Steelers backup quarterback Landry Jones might disagree with the title of this article, considering the loss of B.J. Finney, who left the first half of Sunday's regular season-finale against the Browns at Heinz Field with a thigh injury, led to utility lineman Chris Hubbard being thrust into duty at center.
This proved to be problematic, since Finney is the actual backup center (Pro Bowler Maurkice Pouncey was already deactivated for the game), while Hubbard is more of the "In Case of Emergency, Break Glass" kind of center.
Anyway, despite having an all-around good day that included 23 completions in 27 attempts for 239 yards, one touchdown and one interception, I'll bet Jones would have liked to have played the entire game knowing his shotgun snaps would be fairly on-target. Instead, they were anything but, as Hubbard rolled at least a few back to Jones and also shot one past him that he had to go chase down.
Hubbard's ineptitude with his snaps led to a rather pedestrian second half for the offense, as it totaled just 51 yards over the final two periods.
Perhaps you're not worried about Hubbard's ineptitude—can't really blame the guy, and while he might not be the greatest at snapping footballs, he sure seems to have made himself into one heck of a right tackle—and are more concerned with the ineptitude of a secondary which yielded two huge passing plays in the first half that led to Cleveland's first two touchdowns.
The first pass play was a 54-yard strike from DeShone Kizer to Josh Gordon in the second quarter down to the two that set-up a two-yard touchdown by running Duke Johnson Jr.
Right before the pass to Gordon, conerback Joe Haden and safety Mike Mitchell appeared to have communication problems.
The second huge pass came moments later, when Kizer hit receiver Rashard Higgins on a slant pass, and Higgens split both Sean Davis and Mitchell down the middle on the way to a 56-yard touchdown.
For the day, Kizer passed for 314 yards and picked up another 61 with his feet. Cleveland converted on seven of 15 third downs—including several of the third and long variety—and may have actually won the game, if Corey Coleman had been able to hold onto a fourth down pass from Kizer that would have set the Browns up inside the Pittsburgh 10-yard line with less than two minutes to play.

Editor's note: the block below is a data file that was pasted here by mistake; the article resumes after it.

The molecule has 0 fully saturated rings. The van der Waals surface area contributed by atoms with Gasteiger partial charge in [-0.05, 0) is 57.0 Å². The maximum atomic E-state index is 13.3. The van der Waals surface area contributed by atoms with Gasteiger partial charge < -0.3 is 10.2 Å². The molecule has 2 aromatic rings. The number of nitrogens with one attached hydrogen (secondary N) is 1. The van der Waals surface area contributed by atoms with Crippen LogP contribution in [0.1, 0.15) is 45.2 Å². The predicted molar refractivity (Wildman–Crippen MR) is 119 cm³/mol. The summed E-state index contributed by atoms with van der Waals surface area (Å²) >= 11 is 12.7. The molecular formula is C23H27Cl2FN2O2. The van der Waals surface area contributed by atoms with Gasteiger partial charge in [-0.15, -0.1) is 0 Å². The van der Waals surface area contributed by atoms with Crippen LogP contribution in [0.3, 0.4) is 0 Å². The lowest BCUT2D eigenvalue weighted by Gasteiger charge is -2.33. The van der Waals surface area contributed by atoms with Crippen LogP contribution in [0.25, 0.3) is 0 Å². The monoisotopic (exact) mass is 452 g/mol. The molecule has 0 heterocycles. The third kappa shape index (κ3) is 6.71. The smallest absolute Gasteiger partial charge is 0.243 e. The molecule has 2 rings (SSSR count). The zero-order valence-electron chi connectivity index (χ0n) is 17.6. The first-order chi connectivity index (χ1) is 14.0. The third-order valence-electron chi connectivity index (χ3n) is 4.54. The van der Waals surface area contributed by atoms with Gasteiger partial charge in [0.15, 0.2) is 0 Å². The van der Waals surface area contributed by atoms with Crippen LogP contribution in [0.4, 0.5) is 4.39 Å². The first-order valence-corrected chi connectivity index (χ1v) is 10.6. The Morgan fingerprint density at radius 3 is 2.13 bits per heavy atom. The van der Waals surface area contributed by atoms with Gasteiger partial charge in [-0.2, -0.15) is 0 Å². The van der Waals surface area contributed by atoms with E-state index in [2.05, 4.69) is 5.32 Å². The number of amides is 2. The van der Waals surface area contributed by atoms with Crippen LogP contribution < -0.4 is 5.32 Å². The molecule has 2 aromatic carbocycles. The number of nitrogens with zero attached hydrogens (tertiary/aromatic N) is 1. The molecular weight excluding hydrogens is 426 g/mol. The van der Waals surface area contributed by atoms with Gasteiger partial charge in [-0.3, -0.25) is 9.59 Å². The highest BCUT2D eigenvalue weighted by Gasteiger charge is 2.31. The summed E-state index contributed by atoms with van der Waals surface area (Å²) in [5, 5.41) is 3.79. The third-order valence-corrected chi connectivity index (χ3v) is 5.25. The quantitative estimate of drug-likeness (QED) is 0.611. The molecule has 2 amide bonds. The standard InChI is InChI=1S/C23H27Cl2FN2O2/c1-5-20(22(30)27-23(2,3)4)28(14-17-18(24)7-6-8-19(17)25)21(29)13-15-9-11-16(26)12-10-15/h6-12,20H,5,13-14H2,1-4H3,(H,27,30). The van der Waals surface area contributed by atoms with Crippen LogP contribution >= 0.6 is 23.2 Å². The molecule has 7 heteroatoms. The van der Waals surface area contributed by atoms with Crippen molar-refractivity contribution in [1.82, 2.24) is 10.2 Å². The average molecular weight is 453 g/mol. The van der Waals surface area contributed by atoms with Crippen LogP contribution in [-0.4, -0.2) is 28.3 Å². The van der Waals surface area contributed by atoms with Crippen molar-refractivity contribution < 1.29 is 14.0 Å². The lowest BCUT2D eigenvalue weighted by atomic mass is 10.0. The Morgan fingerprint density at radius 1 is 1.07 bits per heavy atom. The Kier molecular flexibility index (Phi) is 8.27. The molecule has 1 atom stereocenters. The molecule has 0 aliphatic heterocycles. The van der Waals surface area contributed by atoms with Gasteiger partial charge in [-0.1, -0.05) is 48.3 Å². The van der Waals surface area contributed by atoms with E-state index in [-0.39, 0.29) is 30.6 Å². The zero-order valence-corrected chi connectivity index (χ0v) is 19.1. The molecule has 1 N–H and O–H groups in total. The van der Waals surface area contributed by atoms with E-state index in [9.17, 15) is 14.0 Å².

Instead, Coleman bungled a chance for his team's first victory of the season, as the Browns somehow managed to "best" their 1-15 mark from a year a go, by completing 2017 winless.
So what sense do you make of the Steelers 28-24 victory over Cleveland to close out the regular season?
I don't know, what sense did you make of Pittsburgh's 27-24 overtime victory over the Browns in the regular season-finale at Heinz Field last year?
Just like Sunday, Ben Roethlisberger, Le'Veon Bell, Antonio Brown and a few other key offensive cogs sat out last year's finale.
Just like Sunday, the entire starting defense, save for Cameron Heyward, who was injured and not just resting, played the whole way in last year's finale.
Just like Sunday, Cleveland's offense gashed the Steelers starting defense on several occasions, and totaled 437 yards on the day.
Just like Sunday, people were concerned about this last year, as Pittsburgh closed the book on the regular season and began preparations for the postseason.
I don't know how things will turn out this time around, but the Browns exploiting the Steelers defense in the regular season-finale a year ago didn't really continue on into the playoffs, as Pittsburgh limited its first two opponents to a combined 28 points.
Let's be honest, with the Patriots playing a going nowhere Jets team at the exact same time, how emotionally into things were the Steelers players on Sunday, knowing the number one seed was almost impossible to obtain?
And knowing the likelihood of a New England victory, how willing were the Steelers coaches to open up their playbooks entirely?
As the title of this article plainly states: the best thing to come out of Sunday's game was that there were no major injuries.
You might think all of the vital parts were on the sidelines in street clothes, but what about Stephon Tuitt? He played the whole game. How would you feel about the playoffs right now, had Tuitt suffered a troubling injury against the Browns?
For that matter, what if T.J. Watt or JuJu Smith-Schuster had gotten injured?
On a day when everyone was going nuts over James Harrison netting two sacks at the end of the Jets game, Watt recorded eight tackles (including two for losses), a sack, a pass defensed and two quarterback hits.
In other words, Watt was doing what he did all year, which was why Harrison found himself in New England in the first place.
And what about JuJu?
Smith-Schuster has gone from a cute story, to a vital cog in the Steelers machine, as evidenced by his nine receptions for 143 yards and a score, along with a 96-yard kickoff return for a touchdown early in a second half that included no other scoring by the home team.
The Steelers are going to need both Watt and Smith-Schuster to come through in the postseason, just like they're going to need Roethlisberger and Bell to come through.
B.J. Finney, aside, statistics, aside, Corey Coleman's ineptitude, aside, the secondary's ineptitude, aside, the Steelers came through unscathed in their regular season-win over the Browns.
And that's because they came through healthy.